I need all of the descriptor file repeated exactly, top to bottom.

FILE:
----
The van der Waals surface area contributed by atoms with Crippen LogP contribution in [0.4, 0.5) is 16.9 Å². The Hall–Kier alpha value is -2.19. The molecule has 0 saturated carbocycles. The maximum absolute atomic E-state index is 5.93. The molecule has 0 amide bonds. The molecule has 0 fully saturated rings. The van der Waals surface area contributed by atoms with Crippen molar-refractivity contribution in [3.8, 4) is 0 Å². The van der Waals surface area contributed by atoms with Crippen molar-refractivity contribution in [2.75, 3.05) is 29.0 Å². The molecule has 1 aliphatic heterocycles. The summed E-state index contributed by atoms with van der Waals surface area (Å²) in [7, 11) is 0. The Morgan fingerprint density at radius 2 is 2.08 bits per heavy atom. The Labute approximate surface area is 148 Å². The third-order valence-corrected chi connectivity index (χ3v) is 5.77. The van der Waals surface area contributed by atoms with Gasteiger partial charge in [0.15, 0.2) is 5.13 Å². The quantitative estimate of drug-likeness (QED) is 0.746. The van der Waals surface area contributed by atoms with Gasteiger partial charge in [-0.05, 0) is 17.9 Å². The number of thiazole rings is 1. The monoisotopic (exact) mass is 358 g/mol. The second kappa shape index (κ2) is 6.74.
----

The van der Waals surface area contributed by atoms with Crippen LogP contribution in [0.4, 0.5) is 16.9 Å². The Hall–Kier alpha value is -2.19. The molecule has 0 saturated carbocycles. The maximum absolute atomic E-state index is 5.93. The molecule has 0 amide bonds. The molecule has 0 fully saturated rings. The van der Waals surface area contributed by atoms with Crippen molar-refractivity contribution in [3.8, 4) is 0 Å². The van der Waals surface area contributed by atoms with Crippen molar-refractivity contribution in [2.75, 3.05) is 29.0 Å². The molecule has 1 aliphatic heterocycles. The summed E-state index contributed by atoms with van der Waals surface area (Å²) in [7, 11) is 0. The Morgan fingerprint density at radius 2 is 2.08 bits per heavy atom. The Labute approximate surface area is 148 Å². The third-order valence-corrected chi connectivity index (χ3v) is 5.77. The van der Waals surface area contributed by atoms with Gasteiger partial charge in [0.15, 0.2) is 5.13 Å². The quantitative estimate of drug-likeness (QED) is 0.746. The van der Waals surface area contributed by atoms with Gasteiger partial charge in [-0.05, 0) is 17.9 Å². The number of thiazole rings is 1. The monoisotopic (exact) mass is 358 g/mol. The second kappa shape index (κ2) is 6.74.